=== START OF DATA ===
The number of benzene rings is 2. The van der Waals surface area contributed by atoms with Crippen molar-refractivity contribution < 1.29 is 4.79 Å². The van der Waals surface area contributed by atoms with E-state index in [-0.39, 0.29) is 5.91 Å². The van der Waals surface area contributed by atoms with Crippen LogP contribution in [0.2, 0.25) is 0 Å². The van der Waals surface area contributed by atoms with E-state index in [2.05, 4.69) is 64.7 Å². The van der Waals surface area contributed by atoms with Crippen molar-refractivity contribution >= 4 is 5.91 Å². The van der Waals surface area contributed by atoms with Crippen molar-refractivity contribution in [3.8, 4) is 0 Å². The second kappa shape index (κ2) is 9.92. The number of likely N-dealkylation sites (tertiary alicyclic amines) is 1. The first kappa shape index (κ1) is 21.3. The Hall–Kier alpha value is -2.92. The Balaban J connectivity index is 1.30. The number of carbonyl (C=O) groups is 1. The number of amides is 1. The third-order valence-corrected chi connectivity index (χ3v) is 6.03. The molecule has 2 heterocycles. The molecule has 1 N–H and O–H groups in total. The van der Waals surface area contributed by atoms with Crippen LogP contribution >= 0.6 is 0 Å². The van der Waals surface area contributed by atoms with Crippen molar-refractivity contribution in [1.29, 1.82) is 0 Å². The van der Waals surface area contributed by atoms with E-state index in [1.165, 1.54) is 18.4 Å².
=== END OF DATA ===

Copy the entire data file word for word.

The number of benzene rings is 2. The van der Waals surface area contributed by atoms with Crippen molar-refractivity contribution < 1.29 is 4.79 Å². The van der Waals surface area contributed by atoms with E-state index in [-0.39, 0.29) is 5.91 Å². The van der Waals surface area contributed by atoms with Crippen LogP contribution in [0.2, 0.25) is 0 Å². The van der Waals surface area contributed by atoms with E-state index in [2.05, 4.69) is 64.7 Å². The van der Waals surface area contributed by atoms with Crippen molar-refractivity contribution >= 4 is 5.91 Å². The van der Waals surface area contributed by atoms with Crippen molar-refractivity contribution in [3.8, 4) is 0 Å². The second kappa shape index (κ2) is 9.92. The number of likely N-dealkylation sites (tertiary alicyclic amines) is 1. The first kappa shape index (κ1) is 21.3. The Hall–Kier alpha value is -2.92. The Balaban J connectivity index is 1.30. The number of carbonyl (C=O) groups is 1. The number of amides is 1. The third-order valence-corrected chi connectivity index (χ3v) is 6.03. The molecule has 2 heterocycles. The molecule has 1 N–H and O–H groups in total. The van der Waals surface area contributed by atoms with Crippen LogP contribution >= 0.6 is 0 Å². The van der Waals surface area contributed by atoms with Crippen molar-refractivity contribution in [1.29, 1.82) is 0 Å². The van der Waals surface area contributed by atoms with E-state index in [1.165, 1.54) is 18.4 Å².